Billing, Other Issues
Albert believes that the financial components of tele-rheumatology remain problematic. “Insurance, electronic record keeping and legal issues are other current limitations,” he said.
“At the present time, the billing issues fall on the shoulders of the patient,” Rosian said. “They are responsible for determining if their health savings account will work, if their insurance will reimburse the payment, or if they will pay the bill. In our practice, they swipe a credit card to get into the virtual waiting room. You can imagine this becoming an issue as this money does not apply to their deductible for their traditional insurance.”
At Albert’s institution, the patient is billed for a facility fee that goes to the clinic or hospital where they are located followed by a professional fee to the physician’s institution. “It is not that dissimilar from an in-person visit,” he said. “Medicare and some insurance companies cover it, but some do not. Some Medicaid programs cover it and some do not. Some third-party payers actually encourage it with lower copays.”
Peoples holds that while insurance coverage and billing are not primary concerns at the moment, fluctuation in the health care system as a whole can be problematic. “In our system, we are currently billed as a hospital-based clinic, which doesn’t present a lot of problems, but insurance plans are constantly changing, so issues do arise,” she said.
Rosian suggested that insurance and billing issues go hand-in-hand with overall acceptance of tele-rheumatology programs. “Some of the biggest hurdles are getting these visits to be part of the mainstream, and simply to get them operationalized,” she said. “It will be difficult to have widespread acceptance unless virtual visits are covered by insurance.”
Variability in insurance and billing protocols is associated with the fact that there are no standards of care in tele-rheumatology, according to Peoples. “Patients are getting very different types of care from center to center and region to region,” she said. “This creates skepticism among doctors and patients, which leads to variability in outcomes.”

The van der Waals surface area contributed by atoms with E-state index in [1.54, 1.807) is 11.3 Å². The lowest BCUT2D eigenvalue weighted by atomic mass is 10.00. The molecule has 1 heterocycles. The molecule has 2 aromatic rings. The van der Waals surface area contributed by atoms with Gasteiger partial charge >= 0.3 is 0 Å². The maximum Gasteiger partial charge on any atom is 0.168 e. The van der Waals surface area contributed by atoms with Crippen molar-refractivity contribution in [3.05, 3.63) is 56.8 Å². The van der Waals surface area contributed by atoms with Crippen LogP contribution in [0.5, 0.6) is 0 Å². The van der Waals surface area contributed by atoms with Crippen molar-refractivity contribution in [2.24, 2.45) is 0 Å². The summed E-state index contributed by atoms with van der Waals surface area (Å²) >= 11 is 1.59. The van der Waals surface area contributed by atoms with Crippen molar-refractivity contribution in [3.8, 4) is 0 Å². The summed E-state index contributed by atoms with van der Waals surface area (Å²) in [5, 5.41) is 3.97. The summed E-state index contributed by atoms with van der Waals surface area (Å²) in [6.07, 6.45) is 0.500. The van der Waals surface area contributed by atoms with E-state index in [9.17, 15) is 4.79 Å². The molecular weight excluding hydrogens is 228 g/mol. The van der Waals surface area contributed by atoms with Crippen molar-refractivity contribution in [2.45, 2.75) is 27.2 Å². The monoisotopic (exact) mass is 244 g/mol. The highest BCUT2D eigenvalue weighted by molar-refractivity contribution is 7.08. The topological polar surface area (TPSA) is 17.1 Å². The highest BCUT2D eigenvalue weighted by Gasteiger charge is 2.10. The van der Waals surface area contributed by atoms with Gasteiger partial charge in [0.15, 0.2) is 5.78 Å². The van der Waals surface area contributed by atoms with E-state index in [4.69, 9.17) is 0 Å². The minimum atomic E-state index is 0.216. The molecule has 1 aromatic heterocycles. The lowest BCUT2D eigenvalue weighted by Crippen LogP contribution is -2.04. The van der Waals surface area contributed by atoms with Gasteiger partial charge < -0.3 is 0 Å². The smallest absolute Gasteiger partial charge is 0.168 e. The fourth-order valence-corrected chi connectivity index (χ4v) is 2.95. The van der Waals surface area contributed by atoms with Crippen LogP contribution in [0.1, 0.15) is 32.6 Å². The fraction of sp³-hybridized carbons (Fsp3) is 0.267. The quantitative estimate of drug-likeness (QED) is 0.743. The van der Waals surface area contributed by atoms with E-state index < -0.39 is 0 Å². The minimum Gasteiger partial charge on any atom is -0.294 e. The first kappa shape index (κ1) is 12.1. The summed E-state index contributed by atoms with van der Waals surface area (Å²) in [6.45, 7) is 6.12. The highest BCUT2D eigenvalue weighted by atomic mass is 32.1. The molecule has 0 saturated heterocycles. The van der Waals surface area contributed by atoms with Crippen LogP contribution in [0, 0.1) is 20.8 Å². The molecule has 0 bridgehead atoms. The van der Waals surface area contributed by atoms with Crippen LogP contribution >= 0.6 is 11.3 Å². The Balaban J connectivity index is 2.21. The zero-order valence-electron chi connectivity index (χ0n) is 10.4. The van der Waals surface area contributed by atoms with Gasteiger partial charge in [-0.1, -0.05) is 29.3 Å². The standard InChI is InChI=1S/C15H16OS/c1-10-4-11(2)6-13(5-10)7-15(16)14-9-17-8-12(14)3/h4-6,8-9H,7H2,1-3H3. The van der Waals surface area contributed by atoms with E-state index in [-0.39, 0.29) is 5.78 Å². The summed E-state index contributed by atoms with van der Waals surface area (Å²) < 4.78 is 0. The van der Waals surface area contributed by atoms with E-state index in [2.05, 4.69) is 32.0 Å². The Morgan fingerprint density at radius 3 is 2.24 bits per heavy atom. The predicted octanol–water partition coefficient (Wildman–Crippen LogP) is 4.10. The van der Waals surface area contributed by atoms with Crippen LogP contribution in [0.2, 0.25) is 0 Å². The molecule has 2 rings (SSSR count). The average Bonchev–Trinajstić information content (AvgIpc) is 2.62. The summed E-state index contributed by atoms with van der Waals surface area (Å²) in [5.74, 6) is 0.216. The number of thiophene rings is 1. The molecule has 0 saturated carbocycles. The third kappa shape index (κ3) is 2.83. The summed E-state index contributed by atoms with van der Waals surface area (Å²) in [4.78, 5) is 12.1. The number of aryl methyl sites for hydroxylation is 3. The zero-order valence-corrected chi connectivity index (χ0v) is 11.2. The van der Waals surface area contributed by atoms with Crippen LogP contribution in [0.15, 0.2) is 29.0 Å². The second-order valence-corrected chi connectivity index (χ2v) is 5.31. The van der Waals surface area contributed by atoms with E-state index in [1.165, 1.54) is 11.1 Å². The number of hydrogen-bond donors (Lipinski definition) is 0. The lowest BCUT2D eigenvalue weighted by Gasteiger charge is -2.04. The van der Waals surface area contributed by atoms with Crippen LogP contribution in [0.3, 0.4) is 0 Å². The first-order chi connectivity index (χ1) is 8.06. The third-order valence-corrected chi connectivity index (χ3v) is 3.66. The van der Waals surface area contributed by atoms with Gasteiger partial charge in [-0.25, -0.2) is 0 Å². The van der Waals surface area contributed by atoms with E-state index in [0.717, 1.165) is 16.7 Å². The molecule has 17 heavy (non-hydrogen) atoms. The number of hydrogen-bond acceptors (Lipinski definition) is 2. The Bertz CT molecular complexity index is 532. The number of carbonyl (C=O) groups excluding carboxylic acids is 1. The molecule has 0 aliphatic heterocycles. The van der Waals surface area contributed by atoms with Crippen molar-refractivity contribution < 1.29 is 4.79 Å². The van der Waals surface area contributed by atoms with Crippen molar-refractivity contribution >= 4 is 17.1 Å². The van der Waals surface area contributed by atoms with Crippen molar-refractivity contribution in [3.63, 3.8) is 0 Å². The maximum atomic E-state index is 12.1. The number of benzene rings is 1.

Guidelines will help, Rosian noted. “As a professional society, rheumatologists will need to be sure we have some guidelines around the number of virtual visits, or the length of time between in-person visits,” she said. “This will improve the quality of care.”
Despite the many setbacks, Albert is hopeful for the future of tele-rheumatology. “The mechanics of doing telemedicine are largely worked out,” he said. “Eventually, I see it as a resurrection of the house call in the electronic age.”
For Peoples, there is one key component to making this happen. “There has to be enthusiasm on all ends of the spectrum, from physicians and administration to patients,” she said. “We are not trying to exactly match an in-patient visit, but rather we are trying to optimize this type of care, making telemedicine a unique and much-needed way to deliver specialty health care.” – Rob Volansky
- Albert D, et al. Abstract 2053. Presented at: American College of Rheumatology Annual Meeting; Nov. 3-8, 2017; San Diego.
- Kulcsar Z, et al. Abstract 2496. Presented at: American College of Rheumatology Annual Meeting; Nov. 3-8, 2017; San Diego.
- Kulcsar Z, et al. Semin Arthritis Rheum. 2016;doi:10.1016/j.semarthrit.2016.05.013.
- McDougall JA, et al. Arthritis Care & Res. 2016;doi:10.1002/acr.23153.
- Nguyen-Oghalai TU, et al. South Med J. 2018; doi:10.14423/SMJ.0000000000000811.
- Roberts LJ, et al. Intern Med J. 2012;doi:10.1111/j.1445-5994.2012.02931.x.
- For more information:
- Daniel Albert, MD, can be reached at 1 Medical Center Drive, Lebanon, NH 03756; email: Daniel.A.Albert@hitchcock.org.
- Elizabeth D. Ferucci, MD, MPH, can be reached at 3900 Ambassador Drive, Anchorage, AK 99508; email: EDFerucci@anthc.org.
- Christine Peoples, MD, can be reached at Falk Medical Building 3601 Fifth Ave Suit 2B Pittsburgh PA 15213; email: firstname.lastname@example.org.
- Lynden Roberts, MD, PhD, can be reached at the Department of Rheumatology, Monash University Faculty of Medicine, Nursing and Health Sciences, Monash Medical Centre, 246 Clayton Rd, Clayton VIC 3168 Australia; email: email@example.com.
- Rochelle Rosian, MD, can be reached at 29800 Bainbridge Road, Solon, OH 44139; email: ROSIANR@ccf.org.
Disclosures: Albert, Ferucci, Peoples, Roberts, and Rosian report no relevant financial disclosures.